NEW DELHI: India's licensing industry has enormous potential according to a leading industry figure, but is currently held back by a haphazard approach and a poorly developed retail sector.
Jiggy George, founder and CEO of the Dream Theatre licensing agency, explained to Best Media Info that consumers were aware of brands and that even niche properties – such as the Simpsons – still constituted a very large market in a country the size of India.
"But what we don't have is proper organised retail and a good environment to support licensing," he said. "As retail grows, there will be more organised businesses and [the] licensing industry will just grow exponentially."
It is already a significant market, valued at more than $550m, although only a tiny part of a global market worth some £150bn.
"It is very easy to acquire licenses in India," George said, "but to build a licensing programme is tough." He felt that the Indian market could learn some useful lessons from the West, not least the importance of building brands.
"Licensing is all about building brands, but, in India, a majority of them get it wrong because they want to start with licensing without building brands," he said.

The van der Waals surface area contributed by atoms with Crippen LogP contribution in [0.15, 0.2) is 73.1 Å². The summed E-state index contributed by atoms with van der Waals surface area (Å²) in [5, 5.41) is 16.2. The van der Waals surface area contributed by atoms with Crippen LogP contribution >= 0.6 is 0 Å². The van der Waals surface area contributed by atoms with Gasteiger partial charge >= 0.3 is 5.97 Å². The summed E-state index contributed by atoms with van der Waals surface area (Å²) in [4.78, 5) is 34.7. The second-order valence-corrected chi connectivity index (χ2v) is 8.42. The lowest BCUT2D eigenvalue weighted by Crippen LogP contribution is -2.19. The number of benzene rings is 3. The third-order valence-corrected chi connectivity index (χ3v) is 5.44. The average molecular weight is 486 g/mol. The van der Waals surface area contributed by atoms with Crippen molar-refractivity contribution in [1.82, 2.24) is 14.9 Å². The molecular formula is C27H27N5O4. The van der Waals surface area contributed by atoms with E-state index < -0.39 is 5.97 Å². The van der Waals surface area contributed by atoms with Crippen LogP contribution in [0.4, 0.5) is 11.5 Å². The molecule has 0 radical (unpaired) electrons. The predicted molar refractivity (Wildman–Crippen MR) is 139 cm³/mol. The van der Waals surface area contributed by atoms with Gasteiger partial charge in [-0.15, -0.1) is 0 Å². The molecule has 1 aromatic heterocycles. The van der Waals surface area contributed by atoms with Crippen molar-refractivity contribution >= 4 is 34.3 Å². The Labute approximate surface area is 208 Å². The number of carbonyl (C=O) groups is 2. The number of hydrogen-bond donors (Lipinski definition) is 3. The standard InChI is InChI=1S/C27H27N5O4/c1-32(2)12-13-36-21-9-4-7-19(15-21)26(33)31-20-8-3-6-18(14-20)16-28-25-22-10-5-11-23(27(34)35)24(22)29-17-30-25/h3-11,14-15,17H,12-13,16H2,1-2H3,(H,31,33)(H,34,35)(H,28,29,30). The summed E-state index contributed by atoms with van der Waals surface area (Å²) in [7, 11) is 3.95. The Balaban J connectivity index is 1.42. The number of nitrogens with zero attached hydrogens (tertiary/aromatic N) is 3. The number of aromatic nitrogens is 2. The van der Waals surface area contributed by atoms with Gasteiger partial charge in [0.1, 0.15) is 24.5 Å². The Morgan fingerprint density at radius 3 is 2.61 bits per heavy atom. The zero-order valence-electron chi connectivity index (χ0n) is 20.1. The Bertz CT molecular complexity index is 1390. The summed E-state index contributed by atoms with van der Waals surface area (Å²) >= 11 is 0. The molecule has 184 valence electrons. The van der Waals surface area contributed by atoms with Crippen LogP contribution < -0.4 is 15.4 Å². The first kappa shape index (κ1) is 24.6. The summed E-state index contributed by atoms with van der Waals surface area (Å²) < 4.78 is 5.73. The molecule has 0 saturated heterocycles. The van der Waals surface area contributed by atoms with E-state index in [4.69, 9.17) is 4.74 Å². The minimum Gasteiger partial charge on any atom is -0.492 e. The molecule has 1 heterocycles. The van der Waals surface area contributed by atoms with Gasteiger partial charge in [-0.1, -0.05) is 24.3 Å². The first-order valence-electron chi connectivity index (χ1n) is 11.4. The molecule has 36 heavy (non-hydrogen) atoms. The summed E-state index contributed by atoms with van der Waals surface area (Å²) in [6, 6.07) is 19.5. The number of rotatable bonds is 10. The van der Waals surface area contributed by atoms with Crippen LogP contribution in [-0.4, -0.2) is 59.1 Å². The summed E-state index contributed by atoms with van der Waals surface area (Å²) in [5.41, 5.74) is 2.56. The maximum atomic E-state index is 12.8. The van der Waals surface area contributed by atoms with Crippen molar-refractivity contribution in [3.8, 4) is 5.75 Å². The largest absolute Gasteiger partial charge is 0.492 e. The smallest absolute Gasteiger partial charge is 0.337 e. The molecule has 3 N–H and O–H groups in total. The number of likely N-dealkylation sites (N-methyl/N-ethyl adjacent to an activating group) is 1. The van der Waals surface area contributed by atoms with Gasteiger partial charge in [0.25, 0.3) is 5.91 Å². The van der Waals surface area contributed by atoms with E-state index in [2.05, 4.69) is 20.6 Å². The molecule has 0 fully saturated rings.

He further observed that in the West licensing was a central plank of a strategy and not an afterthought. That included some insight about which products to partner with. "We have this tendency to slap [a character on] products which don't make any sense," he said. And while that might make money in the short-term it was not sustainable over a longer period.
In his own work George had chosen the cartoon characters Tom & Jerry for use on the packaging of a Parle cream biscuit brand. "Both these characters stand for a playful nature and the duality of their nature also gets reflected in their product," he explained.
Hollywood studios have been an enthusiastic exponents of licensing, tying in all sorts of merchandise to the release of their latest blockbuster, so it's a little surprising that Bollywood has not followed suit.
But, as George outlined, this was a consequence of the short film cycle in India. "A movie gets released, enters the Rs 100 crore club, and then vanishes. So, it does fantastic for the film business, but it is not a great business for the licensing industry." There were opportunities in sequels, however, since they are already established brands.
Data sourced from Best Info Media; additional content by Warc staff